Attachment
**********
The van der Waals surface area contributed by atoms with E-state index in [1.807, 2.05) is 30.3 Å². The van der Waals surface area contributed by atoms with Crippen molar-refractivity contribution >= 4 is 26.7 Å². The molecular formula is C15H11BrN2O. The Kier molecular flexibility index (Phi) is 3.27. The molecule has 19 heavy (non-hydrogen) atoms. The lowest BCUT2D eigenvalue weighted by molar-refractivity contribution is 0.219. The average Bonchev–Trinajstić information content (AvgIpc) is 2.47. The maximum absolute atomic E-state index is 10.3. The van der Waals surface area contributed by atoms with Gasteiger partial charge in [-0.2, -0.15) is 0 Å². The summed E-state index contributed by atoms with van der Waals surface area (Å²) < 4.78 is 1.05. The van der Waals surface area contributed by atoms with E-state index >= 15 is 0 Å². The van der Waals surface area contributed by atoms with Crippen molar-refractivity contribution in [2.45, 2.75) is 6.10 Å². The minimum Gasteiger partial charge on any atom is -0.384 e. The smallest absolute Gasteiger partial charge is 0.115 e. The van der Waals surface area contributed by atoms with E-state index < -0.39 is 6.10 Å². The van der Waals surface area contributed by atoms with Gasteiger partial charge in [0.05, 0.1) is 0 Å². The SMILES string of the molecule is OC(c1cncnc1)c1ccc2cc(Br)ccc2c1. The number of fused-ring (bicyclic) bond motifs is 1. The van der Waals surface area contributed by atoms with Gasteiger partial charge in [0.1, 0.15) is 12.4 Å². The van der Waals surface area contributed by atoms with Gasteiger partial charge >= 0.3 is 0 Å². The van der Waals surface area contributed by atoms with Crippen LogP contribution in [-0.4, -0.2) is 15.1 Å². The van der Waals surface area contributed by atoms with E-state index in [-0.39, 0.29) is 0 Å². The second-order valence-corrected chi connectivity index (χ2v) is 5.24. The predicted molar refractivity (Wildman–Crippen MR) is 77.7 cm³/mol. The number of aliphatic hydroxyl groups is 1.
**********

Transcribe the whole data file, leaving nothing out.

The van der Waals surface area contributed by atoms with E-state index in [1.807, 2.05) is 30.3 Å². The van der Waals surface area contributed by atoms with Crippen molar-refractivity contribution >= 4 is 26.7 Å². The molecular formula is C15H11BrN2O. The Kier molecular flexibility index (Phi) is 3.27. The molecule has 19 heavy (non-hydrogen) atoms. The lowest BCUT2D eigenvalue weighted by molar-refractivity contribution is 0.219. The average Bonchev–Trinajstić information content (AvgIpc) is 2.47. The maximum absolute atomic E-state index is 10.3. The van der Waals surface area contributed by atoms with Gasteiger partial charge in [-0.2, -0.15) is 0 Å². The summed E-state index contributed by atoms with van der Waals surface area (Å²) < 4.78 is 1.05. The van der Waals surface area contributed by atoms with E-state index >= 15 is 0 Å². The van der Waals surface area contributed by atoms with Crippen molar-refractivity contribution in [2.45, 2.75) is 6.10 Å². The minimum Gasteiger partial charge on any atom is -0.384 e. The smallest absolute Gasteiger partial charge is 0.115 e. The van der Waals surface area contributed by atoms with E-state index < -0.39 is 6.10 Å². The van der Waals surface area contributed by atoms with Gasteiger partial charge in [0.05, 0.1) is 0 Å². The SMILES string of the molecule is OC(c1cncnc1)c1ccc2cc(Br)ccc2c1. The number of fused-ring (bicyclic) bond motifs is 1. The van der Waals surface area contributed by atoms with Gasteiger partial charge in [0.1, 0.15) is 12.4 Å². The van der Waals surface area contributed by atoms with Gasteiger partial charge >= 0.3 is 0 Å². The van der Waals surface area contributed by atoms with Crippen LogP contribution in [-0.4, -0.2) is 15.1 Å². The van der Waals surface area contributed by atoms with E-state index in [-0.39, 0.29) is 0 Å². The second-order valence-corrected chi connectivity index (χ2v) is 5.24. The predicted molar refractivity (Wildman–Crippen MR) is 77.7 cm³/mol. The number of aliphatic hydroxyl groups is 1.